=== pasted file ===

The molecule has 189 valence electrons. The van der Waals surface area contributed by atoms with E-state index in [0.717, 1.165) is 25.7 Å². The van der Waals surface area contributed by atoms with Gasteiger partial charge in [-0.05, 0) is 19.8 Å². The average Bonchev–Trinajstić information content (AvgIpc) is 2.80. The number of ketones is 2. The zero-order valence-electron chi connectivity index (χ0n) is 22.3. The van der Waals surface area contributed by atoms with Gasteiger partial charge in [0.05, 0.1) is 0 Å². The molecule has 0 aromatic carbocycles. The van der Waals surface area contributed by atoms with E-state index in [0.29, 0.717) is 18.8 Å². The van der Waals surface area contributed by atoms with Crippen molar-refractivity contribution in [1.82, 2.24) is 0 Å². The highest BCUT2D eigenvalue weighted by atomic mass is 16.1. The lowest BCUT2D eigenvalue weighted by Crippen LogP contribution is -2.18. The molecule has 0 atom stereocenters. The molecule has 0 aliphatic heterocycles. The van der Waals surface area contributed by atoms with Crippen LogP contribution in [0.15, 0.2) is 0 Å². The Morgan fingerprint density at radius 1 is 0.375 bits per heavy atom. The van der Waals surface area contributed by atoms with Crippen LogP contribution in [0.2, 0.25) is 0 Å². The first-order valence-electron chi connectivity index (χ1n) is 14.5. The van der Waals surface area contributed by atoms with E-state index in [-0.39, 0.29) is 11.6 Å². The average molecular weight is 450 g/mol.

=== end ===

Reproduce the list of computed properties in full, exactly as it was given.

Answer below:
The molecule has 189 valence electrons. The van der Waals surface area contributed by atoms with E-state index in [0.717, 1.165) is 25.7 Å². The van der Waals surface area contributed by atoms with Gasteiger partial charge in [-0.05, 0) is 19.8 Å². The average Bonchev–Trinajstić information content (AvgIpc) is 2.80. The number of ketones is 2. The zero-order valence-electron chi connectivity index (χ0n) is 22.3. The van der Waals surface area contributed by atoms with Gasteiger partial charge in [0.05, 0.1) is 0 Å². The molecule has 0 aromatic carbocycles. The van der Waals surface area contributed by atoms with E-state index in [0.29, 0.717) is 18.8 Å². The van der Waals surface area contributed by atoms with Crippen molar-refractivity contribution in [1.82, 2.24) is 0 Å². The highest BCUT2D eigenvalue weighted by atomic mass is 16.1. The lowest BCUT2D eigenvalue weighted by Crippen LogP contribution is -2.18. The molecule has 0 atom stereocenters. The molecule has 0 aliphatic heterocycles. The van der Waals surface area contributed by atoms with Crippen LogP contribution in [0.15, 0.2) is 0 Å². The Morgan fingerprint density at radius 1 is 0.375 bits per heavy atom. The van der Waals surface area contributed by atoms with Crippen LogP contribution in [0.2, 0.25) is 0 Å². The first-order valence-electron chi connectivity index (χ1n) is 14.5. The van der Waals surface area contributed by atoms with E-state index in [-0.39, 0.29) is 11.6 Å². The average molecular weight is 450 g/mol.